Holiday wants to tell them about all the scouts that will be there, and of all the agents that will be there, too.
Most of all, he can remind them they can get to the NBA this long way, too.
After Charlotte, Holiday and his brother will fly with the Sixers to Atlanta to play the Hawks Friday night. As if this week wasn't enough of a celebration for him, Friday is Justin's 24th birthday.
Justin expects to see his father Shawn, if not his mother Toya, too, at one of the next Sixers games to see this reunion of their sons. Their parents both played basketball at Arizona State.
"They're excited. I'm pretty sure my dad is going to at least one game," Justin said. "He's not going to miss this."
Then Saturday, the overlooked Husky from two years ago -- the guy who was playing in a 2,800-seat gym and driving around Belgium in a convertible with a broken roof this time last year - will suit up in Miami to face LeBron James, Dwyane Wade, Chris Bosh, Ray Allen and the defending NBA champion Heat on ESPN.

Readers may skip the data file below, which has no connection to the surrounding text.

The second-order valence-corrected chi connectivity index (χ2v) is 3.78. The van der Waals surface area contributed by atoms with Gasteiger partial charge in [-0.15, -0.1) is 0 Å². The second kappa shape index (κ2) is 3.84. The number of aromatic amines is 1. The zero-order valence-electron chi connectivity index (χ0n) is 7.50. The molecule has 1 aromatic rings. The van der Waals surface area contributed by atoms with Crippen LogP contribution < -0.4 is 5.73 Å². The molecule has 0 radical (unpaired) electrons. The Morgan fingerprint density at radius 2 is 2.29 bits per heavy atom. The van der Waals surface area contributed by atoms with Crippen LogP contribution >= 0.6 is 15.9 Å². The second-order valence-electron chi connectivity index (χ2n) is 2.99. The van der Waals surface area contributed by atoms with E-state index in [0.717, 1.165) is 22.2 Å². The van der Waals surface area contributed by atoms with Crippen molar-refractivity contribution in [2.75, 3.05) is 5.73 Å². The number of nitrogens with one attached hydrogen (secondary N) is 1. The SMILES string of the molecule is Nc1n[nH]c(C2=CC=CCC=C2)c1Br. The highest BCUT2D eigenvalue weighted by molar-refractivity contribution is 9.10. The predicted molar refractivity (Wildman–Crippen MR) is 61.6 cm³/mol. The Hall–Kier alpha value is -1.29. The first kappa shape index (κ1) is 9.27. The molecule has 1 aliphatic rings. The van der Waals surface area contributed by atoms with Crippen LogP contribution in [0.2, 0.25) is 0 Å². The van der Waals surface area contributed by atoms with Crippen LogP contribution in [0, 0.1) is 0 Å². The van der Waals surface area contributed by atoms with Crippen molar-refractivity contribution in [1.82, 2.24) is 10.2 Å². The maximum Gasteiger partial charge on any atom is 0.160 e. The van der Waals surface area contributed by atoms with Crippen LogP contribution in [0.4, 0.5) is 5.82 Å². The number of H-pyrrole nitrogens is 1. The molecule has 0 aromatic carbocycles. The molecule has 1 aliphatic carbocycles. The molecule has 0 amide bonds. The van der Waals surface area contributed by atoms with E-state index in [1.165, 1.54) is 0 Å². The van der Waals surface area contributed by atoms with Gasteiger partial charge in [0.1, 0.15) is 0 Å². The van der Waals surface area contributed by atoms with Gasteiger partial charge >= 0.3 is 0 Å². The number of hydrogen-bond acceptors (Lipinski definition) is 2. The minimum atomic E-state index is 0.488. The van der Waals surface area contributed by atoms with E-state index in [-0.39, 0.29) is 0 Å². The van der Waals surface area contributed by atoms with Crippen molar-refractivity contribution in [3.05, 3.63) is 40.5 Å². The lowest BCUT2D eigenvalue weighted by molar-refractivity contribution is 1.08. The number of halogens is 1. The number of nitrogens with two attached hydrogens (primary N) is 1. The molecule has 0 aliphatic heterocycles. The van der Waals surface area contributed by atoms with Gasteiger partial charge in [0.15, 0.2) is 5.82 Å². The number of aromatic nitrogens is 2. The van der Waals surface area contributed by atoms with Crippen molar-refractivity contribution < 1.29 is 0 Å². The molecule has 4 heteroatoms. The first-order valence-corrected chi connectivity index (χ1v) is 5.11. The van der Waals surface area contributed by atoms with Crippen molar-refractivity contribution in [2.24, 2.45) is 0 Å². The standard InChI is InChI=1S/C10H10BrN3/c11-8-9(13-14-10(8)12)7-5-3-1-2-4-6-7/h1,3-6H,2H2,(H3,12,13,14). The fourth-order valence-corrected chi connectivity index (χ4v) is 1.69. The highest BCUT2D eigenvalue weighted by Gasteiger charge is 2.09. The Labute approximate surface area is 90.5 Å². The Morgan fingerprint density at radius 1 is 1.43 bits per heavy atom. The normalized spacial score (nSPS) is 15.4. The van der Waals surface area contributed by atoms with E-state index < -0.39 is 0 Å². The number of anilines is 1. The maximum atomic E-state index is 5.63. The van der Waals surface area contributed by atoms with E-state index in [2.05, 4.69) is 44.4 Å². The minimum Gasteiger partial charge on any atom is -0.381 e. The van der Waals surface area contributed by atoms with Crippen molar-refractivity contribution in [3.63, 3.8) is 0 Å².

"Yeah, I've already thought about that a little bit. I'm trying to take this one day at a time. But ... yeah," Holiday said.
"The last time I was there (in Miami's American Airlines Arena), I watching Jrue in the playoffs."
That was in April 2011.
"And now, here I am. I'm playing with him.
"It's hard for me to think `I've made it.' I haven't played yet," Justin said. "I still need to prove myself.
"But I never lost faith that this would happen. At all."
About Gregg Bell Gregg Bell is an award-winning sports writer who joined the University of Washington's staff in September 2010 as the Director of Writing. Previously, Bell served as the senior national sports writer in Seattle for The Associated Press. The native of Steubenville, Ohio, is a 1993 graduate of the U.S. Military Academy at West Point, N.Y. He received a master's degree in journalism from the University of California, Berkeley in 2000.
Gregg Bell Unleashed can be found on GoHuskies.com each Wednesday.